How it works: With a SIMPLE IRA, a sole proprietor is treated as both employer and employee. For the 2023 tax year, you can contribute up to $15,500 from your net earnings from self-employment into the plan, plus another $3,500 if you’re 50 or older. Regardless of how much you contribute, you must add an employer “match” of up to 3 percent of your net earnings for the year. Net earnings are typically your gross income from self-employment minus allowable business expenses.

Starting in 2023, SECURE 2.0 allows investors to make Roth contributions to SIMPLE IRAs, meaning you can pay taxes on the money going in but make tax-free withdrawals later.

What to watch for: The match calculation for SIMPLE IRAs gets more complicated if you have employees. If you think you might eventually take on staff, “you’ll want to let your [financial] professional know up front, as that may impact your plan selection,” Lemoine says.


What it is: A SEP (Simplified Employee Pension) IRA is designed for business owners who want to be able to make even larger annual contributions than with a SIMPLE IRA.  

How it works: If you are self-employed, you can generally put as much as 20 percent of net earnings from your business into a SEP IRA, up to a 2023 maximum of $66,000.  

As with SIMPLE IRAs, SECURE 2.0 opened up SEP IRAs to the Roth contribution option. 

What to watch for: While the overall contribution limit on a SEP IRA is higher than for a SIMPLE IRA, you’d likely need to have relatively high earnings from self-employment to make it worthwhile, Lemoine says. 

Here’s why: The current SIMPLE IRA contribution limit of $19,000 (for those over age 50) is 20 percent of $95,000, so you’d have to net at least that much to be able to make a SEP contribution that’s bigger. In 2021, the median U.S. income from self-employment was about $63,000 for men and $38,000 for women, according to Census Bureau data.

Solo 401(k)

What it is: A solo 401(k) plan is akin to a traditional 401(k), except that it generally only covers one worker (it can also include a spouse who earns income from your business). 

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How it works: The business owner can contribute to the plan as an employee and as an employer. The 2023 contribution limit is $22,500 ($30,000 for those age 50 or over) plus 20 percent of net self-employment earnings, up to a total of $66,000 ($73,500 for 50 and over). You can contribute on either a pretax or after-tax (Roth) basis.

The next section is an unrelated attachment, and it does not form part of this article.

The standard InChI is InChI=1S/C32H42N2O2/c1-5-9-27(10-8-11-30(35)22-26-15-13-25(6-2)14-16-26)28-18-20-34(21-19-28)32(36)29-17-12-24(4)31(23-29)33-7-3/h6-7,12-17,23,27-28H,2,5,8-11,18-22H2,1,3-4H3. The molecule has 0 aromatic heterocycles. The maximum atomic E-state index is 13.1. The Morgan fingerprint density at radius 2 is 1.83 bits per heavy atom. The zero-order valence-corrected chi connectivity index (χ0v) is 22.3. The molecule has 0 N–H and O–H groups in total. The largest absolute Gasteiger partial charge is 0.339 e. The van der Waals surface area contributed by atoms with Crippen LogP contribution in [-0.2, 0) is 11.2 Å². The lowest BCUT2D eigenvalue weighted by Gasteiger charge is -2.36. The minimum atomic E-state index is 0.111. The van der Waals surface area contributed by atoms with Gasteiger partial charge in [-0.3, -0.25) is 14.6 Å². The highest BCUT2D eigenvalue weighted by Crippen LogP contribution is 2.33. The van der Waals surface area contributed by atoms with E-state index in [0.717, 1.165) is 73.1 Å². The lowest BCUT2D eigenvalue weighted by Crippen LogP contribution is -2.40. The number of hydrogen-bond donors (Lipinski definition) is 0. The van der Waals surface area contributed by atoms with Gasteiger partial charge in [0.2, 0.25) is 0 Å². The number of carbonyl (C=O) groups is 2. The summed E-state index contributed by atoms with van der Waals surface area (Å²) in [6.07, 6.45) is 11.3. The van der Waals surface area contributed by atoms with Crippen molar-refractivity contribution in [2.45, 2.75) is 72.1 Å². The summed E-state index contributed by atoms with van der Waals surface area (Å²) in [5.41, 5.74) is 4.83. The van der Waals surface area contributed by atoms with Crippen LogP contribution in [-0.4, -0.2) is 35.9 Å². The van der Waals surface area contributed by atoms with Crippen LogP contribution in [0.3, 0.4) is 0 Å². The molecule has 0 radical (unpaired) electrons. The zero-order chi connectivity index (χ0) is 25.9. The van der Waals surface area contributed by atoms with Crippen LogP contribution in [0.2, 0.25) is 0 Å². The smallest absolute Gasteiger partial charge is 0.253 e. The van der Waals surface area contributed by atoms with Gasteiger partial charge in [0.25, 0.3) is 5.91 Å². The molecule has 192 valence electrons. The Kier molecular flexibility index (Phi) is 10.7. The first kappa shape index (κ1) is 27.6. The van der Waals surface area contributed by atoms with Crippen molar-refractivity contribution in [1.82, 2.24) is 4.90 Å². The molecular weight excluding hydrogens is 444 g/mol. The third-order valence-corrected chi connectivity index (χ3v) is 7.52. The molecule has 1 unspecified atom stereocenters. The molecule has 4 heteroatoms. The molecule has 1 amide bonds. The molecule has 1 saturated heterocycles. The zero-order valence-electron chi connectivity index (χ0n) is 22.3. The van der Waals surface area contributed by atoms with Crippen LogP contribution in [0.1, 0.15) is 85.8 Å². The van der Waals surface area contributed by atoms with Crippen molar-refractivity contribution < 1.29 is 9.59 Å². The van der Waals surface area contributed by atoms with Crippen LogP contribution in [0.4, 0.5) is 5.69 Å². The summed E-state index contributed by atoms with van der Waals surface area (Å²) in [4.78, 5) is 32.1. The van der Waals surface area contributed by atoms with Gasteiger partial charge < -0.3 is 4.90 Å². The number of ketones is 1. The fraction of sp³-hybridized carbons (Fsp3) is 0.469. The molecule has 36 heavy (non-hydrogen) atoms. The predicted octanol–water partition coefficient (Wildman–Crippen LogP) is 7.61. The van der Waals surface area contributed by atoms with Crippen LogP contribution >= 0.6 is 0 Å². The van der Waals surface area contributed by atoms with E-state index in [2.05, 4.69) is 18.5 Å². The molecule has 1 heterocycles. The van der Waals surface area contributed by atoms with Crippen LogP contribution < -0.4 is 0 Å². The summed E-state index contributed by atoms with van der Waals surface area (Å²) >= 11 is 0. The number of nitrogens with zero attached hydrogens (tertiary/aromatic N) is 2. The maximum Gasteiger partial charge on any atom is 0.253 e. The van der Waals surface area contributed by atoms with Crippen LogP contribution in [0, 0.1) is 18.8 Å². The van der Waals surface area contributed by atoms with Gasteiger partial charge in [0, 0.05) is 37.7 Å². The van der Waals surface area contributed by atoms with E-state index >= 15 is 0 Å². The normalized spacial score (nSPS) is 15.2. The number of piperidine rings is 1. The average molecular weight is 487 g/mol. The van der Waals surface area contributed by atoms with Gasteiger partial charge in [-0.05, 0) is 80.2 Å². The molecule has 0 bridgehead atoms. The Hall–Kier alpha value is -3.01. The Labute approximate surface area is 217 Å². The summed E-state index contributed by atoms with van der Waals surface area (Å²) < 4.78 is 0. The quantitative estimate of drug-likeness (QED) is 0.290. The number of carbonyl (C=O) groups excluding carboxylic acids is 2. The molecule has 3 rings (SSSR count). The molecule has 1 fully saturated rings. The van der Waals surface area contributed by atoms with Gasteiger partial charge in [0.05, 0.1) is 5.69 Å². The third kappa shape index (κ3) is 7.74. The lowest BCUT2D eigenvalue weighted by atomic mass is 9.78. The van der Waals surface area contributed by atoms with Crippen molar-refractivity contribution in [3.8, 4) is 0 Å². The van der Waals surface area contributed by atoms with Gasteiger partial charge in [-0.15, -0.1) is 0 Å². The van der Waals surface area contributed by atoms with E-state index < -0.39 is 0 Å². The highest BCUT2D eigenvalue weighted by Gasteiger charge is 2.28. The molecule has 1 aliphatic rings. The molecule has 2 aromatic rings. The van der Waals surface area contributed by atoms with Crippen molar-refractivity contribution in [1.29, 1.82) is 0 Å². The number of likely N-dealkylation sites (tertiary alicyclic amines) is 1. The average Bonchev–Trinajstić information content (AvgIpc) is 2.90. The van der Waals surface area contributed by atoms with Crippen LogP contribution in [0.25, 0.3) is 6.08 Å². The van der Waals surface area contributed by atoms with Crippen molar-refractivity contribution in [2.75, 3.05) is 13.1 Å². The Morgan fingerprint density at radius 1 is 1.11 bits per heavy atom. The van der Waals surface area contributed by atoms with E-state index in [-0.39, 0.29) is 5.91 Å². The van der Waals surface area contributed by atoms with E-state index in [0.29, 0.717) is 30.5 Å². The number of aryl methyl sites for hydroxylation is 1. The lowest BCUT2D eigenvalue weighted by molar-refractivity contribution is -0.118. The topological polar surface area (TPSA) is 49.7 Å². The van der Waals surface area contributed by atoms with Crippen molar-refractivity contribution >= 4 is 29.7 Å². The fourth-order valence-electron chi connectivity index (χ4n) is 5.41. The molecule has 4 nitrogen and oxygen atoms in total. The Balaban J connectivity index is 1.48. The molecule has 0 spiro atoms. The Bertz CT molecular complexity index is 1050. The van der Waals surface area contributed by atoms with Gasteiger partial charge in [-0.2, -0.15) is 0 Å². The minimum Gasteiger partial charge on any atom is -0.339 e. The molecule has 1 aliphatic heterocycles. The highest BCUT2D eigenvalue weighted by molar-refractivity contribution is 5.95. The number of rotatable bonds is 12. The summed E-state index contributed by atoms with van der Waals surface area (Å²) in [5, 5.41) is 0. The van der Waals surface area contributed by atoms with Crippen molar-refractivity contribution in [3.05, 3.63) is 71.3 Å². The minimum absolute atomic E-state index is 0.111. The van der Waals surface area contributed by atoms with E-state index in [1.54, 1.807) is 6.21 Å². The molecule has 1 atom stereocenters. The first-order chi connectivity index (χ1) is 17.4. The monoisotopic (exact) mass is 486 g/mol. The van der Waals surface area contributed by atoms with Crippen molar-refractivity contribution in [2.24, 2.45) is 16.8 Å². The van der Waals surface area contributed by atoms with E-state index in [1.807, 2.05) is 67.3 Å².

SECURE 2.0 gives sole proprietors more flexibility in starting and contributing to a solo 401(k). Previously that had to be done by the end of a tax year for the contribution to be deductible for that tax year. Now, you have until the tax-filing deadline in April of the following year. Next year, for example, you can establish a solo plan by April 15 and have it count on your 2023 taxes.

What to watch for: If your solo 401(k) account balance is $250,000 or more, you must file an IRS Form 5500-EZ with your tax return. And the rules for a solo 401(k) are more complex than those for an IRA.

If you hire staff for your business, you will no longer qualify for the solo 401(k). 

Multiple Employer Plans (MEPs)

What they are: These joint plans allow employers, including sole proprietors, to share the same retirement savings plan and split some of the administrative expenses. The SECURE Act created a new type of MEP, called a Pooled Employer Plan (PEP). 

How they work: A traditional MEP allows companies that do not have direct ties but share a common element, such as a similar field or geographic proximity, to join together to offer a workplace savings plan. 

PEPs allow any business to join, regardless of whether it is related to other participants. They were introduced for 401(k) plans in 2021 under the original SECURE Act and expanded to 403(b) plans in 2023 by SECURE 2.0.  

PEPs and MEPs have the same contribution limits as 401(k)s; you can contribute up to $22,500 annually ($30,000 for those 50 and older) in 2023.

What to watch for: With an MEP, you can only make contributions with the earnings from the business you own. If you are also an employee of another business, you can’t put earnings from that job into the pooled plan. 

To qualify as a PEP, a plan must have a “pooled plan provider” registered with the U.S. Labor and Treasury departments.

As a general matter, the rules for MEPs and PEPs are more complex than those for an IRA, so be sure you understand them before joining such a plan.